Ependymoma is a type of brain tumour formed from ependymal cells in the brain, which produce cerebrospinal fluid. It is the third most common type of childhood brain tumour. The average age of diagnosis is five years old.
On this page:
- What is an ependymoma?
- Ependymoma grading
- Ependymoma tumour symptoms
- Ependymoma treatment
- Ependymoma causes
- How long can someone live with an ependymoma?
If your child or a child you know has recently been diagnosed with an ependymoma, you may be worried about what this means. This is a natural way to feel. Our Children and Families team can help answer any questions you may have or provide a listening ear if you need one.
What is an ependymoma?
Ependymomas are a type of brain tumour that are formed from the ependymal cells. These are the brain cells that produce cerebrospinal fluid (CSF).
You might sometimes hear an this type of tumour called a glioma.
These tumours are usually:
- slow growing
- less likely to spread.
While they can develop at any age, the average age of diagnosis is 5 years old and at least a quarter of diagnoses happen before the age of 2.
Most childhood ependymomas are found in the hindbrain (also called the posterior fossa). This area controls functions like balance, movement, breathing and blood pressure.
There are four different types of ependymoma, which fit into three different grades.
You might hear your child’s doctor call the brain tumour by a more specific name. This could be:
Subependymomas are grade 1 ependymomas that are relatively uncommon in children and appear most often near a ventricle.
Myxopapillary ependymoms are grade 1 ependymomas that are also relatively uncommon in children and usually develop in the lower part of the spinal column.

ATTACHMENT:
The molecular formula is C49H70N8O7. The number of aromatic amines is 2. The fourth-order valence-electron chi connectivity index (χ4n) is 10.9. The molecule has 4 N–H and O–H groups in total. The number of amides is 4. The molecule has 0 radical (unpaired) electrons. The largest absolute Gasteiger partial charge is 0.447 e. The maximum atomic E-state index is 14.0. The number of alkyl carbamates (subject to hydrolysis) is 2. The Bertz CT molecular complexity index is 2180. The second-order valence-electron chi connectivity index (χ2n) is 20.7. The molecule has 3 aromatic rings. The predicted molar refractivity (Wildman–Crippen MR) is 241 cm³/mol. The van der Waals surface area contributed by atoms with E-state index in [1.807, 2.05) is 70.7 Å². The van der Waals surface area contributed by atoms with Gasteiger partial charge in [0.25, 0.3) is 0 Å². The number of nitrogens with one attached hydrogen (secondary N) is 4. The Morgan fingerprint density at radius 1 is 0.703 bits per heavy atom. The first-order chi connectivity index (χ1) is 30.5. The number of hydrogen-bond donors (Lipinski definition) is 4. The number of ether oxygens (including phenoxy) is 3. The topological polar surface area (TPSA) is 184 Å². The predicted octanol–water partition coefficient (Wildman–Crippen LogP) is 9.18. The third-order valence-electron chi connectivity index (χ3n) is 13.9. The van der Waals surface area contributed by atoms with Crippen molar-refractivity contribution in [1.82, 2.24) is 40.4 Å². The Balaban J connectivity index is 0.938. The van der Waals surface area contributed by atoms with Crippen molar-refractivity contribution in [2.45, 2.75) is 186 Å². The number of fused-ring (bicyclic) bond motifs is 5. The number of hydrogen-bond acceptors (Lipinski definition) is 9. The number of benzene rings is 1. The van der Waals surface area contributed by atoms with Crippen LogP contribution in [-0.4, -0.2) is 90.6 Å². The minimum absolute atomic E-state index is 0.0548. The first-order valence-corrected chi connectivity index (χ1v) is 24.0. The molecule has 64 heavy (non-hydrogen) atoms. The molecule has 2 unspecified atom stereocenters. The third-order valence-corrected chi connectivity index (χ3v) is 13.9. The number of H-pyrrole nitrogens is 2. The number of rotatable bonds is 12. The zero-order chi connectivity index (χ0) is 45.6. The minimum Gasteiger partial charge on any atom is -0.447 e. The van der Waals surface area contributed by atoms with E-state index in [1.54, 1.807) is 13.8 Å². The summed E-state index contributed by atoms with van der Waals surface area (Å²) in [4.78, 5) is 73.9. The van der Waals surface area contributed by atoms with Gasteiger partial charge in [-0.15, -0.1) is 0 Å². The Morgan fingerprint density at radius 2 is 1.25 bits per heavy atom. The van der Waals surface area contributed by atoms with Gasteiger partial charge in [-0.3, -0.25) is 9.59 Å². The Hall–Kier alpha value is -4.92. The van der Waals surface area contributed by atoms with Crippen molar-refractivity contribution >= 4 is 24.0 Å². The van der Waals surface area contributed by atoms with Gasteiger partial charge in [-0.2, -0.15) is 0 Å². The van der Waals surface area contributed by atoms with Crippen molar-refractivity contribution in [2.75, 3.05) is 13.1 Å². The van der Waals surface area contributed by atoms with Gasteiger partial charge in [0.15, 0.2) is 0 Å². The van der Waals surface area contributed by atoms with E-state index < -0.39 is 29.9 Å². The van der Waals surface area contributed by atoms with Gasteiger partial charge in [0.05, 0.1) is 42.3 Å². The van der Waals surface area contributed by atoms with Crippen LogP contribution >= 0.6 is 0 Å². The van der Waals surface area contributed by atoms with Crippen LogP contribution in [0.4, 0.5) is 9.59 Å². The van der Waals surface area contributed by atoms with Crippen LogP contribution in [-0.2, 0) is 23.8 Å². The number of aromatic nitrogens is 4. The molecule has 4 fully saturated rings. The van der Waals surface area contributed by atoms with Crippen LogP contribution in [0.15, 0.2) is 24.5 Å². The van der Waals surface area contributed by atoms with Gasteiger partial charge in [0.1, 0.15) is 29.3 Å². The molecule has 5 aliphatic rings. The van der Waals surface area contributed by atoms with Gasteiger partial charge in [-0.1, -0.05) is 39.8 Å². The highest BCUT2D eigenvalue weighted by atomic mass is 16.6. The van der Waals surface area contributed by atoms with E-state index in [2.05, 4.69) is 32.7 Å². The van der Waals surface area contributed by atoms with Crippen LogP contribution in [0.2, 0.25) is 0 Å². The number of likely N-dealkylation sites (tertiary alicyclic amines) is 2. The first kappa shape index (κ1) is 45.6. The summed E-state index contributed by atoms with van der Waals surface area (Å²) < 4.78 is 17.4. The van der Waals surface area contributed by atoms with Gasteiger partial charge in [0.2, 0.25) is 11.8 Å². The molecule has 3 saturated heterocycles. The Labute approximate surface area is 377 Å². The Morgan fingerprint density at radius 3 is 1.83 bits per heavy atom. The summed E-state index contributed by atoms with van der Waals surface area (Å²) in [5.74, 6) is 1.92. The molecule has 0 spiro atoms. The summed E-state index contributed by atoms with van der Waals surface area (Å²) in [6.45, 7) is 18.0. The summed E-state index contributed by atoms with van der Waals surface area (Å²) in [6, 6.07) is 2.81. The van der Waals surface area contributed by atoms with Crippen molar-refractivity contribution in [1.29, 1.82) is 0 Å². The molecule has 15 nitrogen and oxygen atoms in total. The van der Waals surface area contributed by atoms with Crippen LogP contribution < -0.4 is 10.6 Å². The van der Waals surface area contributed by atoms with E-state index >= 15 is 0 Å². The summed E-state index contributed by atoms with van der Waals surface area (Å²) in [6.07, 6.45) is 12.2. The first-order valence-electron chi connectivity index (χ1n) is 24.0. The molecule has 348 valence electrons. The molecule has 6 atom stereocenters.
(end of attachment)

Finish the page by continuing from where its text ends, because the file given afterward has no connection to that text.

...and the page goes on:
These are the most common type of ependymoma tumour and usually appear close to, or in, a ventricle in the hindbrain.
Also known as anaplastic ependymomas, these are the fastest growing ependymal tumour and also commonly grow in the hindbrain.
Ependymoma tumour symptoms
Most child ependymomas develop along the ventricle in the hindbrain known as the fourth ventricle. Depending on where the tumour is located, your child might have one or more of the following symptoms:
- Their head seeming to be twisted or tilted (known as torticollis or wry neck)
- Loss of balance (known as ataxia)
- Problems speaking (known as dysarthria)
- Difficulty swallowing (known as dysphagia)
- Making overly clumsy movements (known as dysmetria)
- Vision problems, like double vision
- Nausea or vomiting
They may also experience some of the general symptoms of childhood brain tumours.
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Ependymoma treatment often involves the following:
The first treatment your child is likely to have is surgery to remove as much of the tumour as possible. If the tumour is low grade and the surgeon is able to remove all the tumour, your child may not need any other treatment.
There is nothing you or your child have done, or could’ve avoiding doing, that would have stopped an ependymoma from growing.
As with any brain tumour, we aren’t sure why they begin to develop, although research is helping us to understand some of the risk factors involved.
How long can somebody live with an ependymoma?
This is affected by many factors. It depends on the grade, size and location of the tumour. It also depends on your or your child’s body’s unique response to treatment and how healthy you are in general.
Find out more by clicking the button below.
Find out more about Ependymoma in children in the full factsheet.
Support and Information Services
You can also join our active online community.
If you need someone to talk to or advice on where to get help, our Support and Information team is available by phone, email or live-chat.
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